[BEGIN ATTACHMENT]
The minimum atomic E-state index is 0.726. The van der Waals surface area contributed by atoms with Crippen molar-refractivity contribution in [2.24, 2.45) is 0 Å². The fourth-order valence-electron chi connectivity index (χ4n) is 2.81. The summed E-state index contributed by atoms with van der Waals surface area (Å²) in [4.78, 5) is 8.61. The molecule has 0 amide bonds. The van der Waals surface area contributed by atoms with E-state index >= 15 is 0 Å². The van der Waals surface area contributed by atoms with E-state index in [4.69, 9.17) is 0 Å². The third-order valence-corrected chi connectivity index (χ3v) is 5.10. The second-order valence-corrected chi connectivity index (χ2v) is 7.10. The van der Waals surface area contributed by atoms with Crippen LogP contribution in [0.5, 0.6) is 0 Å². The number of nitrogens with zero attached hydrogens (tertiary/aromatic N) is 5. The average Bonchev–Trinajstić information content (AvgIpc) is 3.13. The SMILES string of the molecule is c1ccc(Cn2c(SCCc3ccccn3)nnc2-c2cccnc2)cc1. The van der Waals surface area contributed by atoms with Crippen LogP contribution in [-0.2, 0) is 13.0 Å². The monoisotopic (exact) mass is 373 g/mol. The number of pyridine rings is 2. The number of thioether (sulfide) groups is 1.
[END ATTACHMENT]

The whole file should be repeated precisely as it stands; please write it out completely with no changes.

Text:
The minimum atomic E-state index is 0.726. The van der Waals surface area contributed by atoms with Crippen molar-refractivity contribution in [2.24, 2.45) is 0 Å². The fourth-order valence-electron chi connectivity index (χ4n) is 2.81. The summed E-state index contributed by atoms with van der Waals surface area (Å²) in [4.78, 5) is 8.61. The molecule has 0 amide bonds. The van der Waals surface area contributed by atoms with E-state index >= 15 is 0 Å². The van der Waals surface area contributed by atoms with E-state index in [4.69, 9.17) is 0 Å². The third-order valence-corrected chi connectivity index (χ3v) is 5.10. The second-order valence-corrected chi connectivity index (χ2v) is 7.10. The van der Waals surface area contributed by atoms with Crippen LogP contribution in [0.5, 0.6) is 0 Å². The number of nitrogens with zero attached hydrogens (tertiary/aromatic N) is 5. The average Bonchev–Trinajstić information content (AvgIpc) is 3.13. The SMILES string of the molecule is c1ccc(Cn2c(SCCc3ccccn3)nnc2-c2cccnc2)cc1. The van der Waals surface area contributed by atoms with Crippen LogP contribution in [-0.2, 0) is 13.0 Å². The monoisotopic (exact) mass is 373 g/mol. The number of pyridine rings is 2. The number of thioether (sulfide) groups is 1.